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  1. #1
    Join Date
    Oct 2010
    College Station, TX

    Your Post Processing Procedure

    Lots of P's up there, haha.

    Ok, but in all seriousness, what are they few things that you always end up doing to your pictures?

    I'm just beginning to process mine in paint.NET, and honestly have no idea where to even start on any of my pictures. So where would be a great place to start? And then move to once I get the hang of the first thing.


    Feel free to edit any photos I've posted

  2. #2
    GB1 is offline
    Moderator GB1's Avatar
    Join Date
    Feb 2004
    San Diego CA

    Re: Your Post Processing Procedure

    My normal process is as such:

    - Rotations if the image is tilted. Subsequent crops to remove the black areas on the edges as needed
    - Exposure adjustments
    - Contrast adjustments
    - Some clean up, to include removing things like beer cans laying in the foreground, etc
    - Save as 'name of file'_Edit1.jpg so that I have the edited version and still have the original.
    - Resize as desired
    - Sharpening as needed
    - Save the file as 'name'_Edit1_'size of file'.jpg

    I also do more intensive stuff like cloning out telephone poles, adding vignettes, major cropping, etc, depending on the image.

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    Feel free to edit and repost my photos as part of your critique.

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  3. #3
    Powder River Imaging EOSThree's Avatar
    Join Date
    Feb 2004
    Like no place on earth

    Re: Your Post Processing Procedure

    I use Lightroom now. I started with DPP, or what ever it was called 7 years ago, then I moved to Breeze Browser and Paint Shop Pro for the heavy hitting.

    I moved on to Lightroom when it first came out, but still used BB and PSP, LR was kind of a sidelight. I was very familiar with BB for RAW processing so I was reluctant to move. LR became my primary editor, with PSP still doing the heavy hitting (layers, dust removal, cloning, etc.)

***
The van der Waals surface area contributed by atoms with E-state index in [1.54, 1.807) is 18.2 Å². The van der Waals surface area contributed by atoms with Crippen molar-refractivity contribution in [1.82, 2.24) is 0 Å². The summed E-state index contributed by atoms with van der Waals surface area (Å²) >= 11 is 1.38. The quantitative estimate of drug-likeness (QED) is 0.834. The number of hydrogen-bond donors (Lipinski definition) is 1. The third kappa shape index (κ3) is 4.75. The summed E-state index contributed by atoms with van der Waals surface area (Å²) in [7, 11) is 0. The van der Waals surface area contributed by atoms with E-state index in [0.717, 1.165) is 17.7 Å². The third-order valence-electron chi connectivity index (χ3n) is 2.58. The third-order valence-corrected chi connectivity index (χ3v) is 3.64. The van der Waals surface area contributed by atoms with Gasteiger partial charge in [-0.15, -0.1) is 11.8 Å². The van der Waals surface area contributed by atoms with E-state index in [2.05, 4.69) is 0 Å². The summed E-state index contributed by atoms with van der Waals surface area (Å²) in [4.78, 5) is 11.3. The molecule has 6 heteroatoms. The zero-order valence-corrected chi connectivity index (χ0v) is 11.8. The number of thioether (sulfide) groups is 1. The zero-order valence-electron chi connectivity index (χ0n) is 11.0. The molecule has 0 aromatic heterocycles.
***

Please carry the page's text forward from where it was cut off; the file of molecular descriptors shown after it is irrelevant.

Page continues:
Then I moved to Mac. Neither Breeze Browser or Paint Shop Pro have a Mac version so I was forced to use LR as it was intended to be used: as a filing/database system, RAW converter, editor, print program, etc. Now that I've switched I am very happy with LR, each version has improved.

    Plug in my card reader.
    LR starts the import dialogue, I let LR change the files to .dng (adobe digital negative, like a RAW file, the information is lossless. It's truly a digital negative)
    Choose the location to put the new files, cull any obvious bad files.
    Import (I walk away and do some other tasks)
    Cull and check files eliminating any other baddies
    Choose the best, the ones I feel are worth processing, flag them

    change white balance
    apply rotation, cropping, dust removal, red eye, gradient
    make tonal adjustments (EV, fill light, brightness, black level)
    make contrast/color adjustments (clarity, vibrance, saturation)
    if I am still not satisfied I'll adjust the tone curve manually further.
    apply noise reduction
    apply sharpening

    At this point I'll have a pretty decent image, but it may require further editing, such as cloning out objects, selective sharpening, selective tonal adjustments, selective color adjustments, selective sharpening, dodging, burning.

    Many times I may shoot with three exposures for the same image and combine them through Photomatix or HDR Efex Pro to create a photo with a larger dynamic range than the sensor can capture. I'll export the exposures to one of these programs then re import them back into LR for final editing like above. This may get more complicated with split toning or selective color editing.

    How did I learn all of this? Basically trial and error, a lot of experimenting, a lot of making gross adjustments to see what the adjustment did then using that adjustment as needed, etc. And reading, reading reading. Tips, tricks, suggestions, other's techniques, tutorials, books, forums, etc.
    Rule books are paper they will not cushion a sudden meeting of stone and metal. --Ernie Gann--
    What is a cynic? A man who knows the price of everything and the value of nothing. --Oscar Wilde--

  4. #4
    Join Date
    Oct 2010
    College Station, TX

    Re: Your Post Processing Procedure

    Thanks guys for your input. Like I said, just starting to get into the post processing aspect and I really didn't have any idea where to begin. You advice will be use....a lot


    Feel free to edit any photos I've posted

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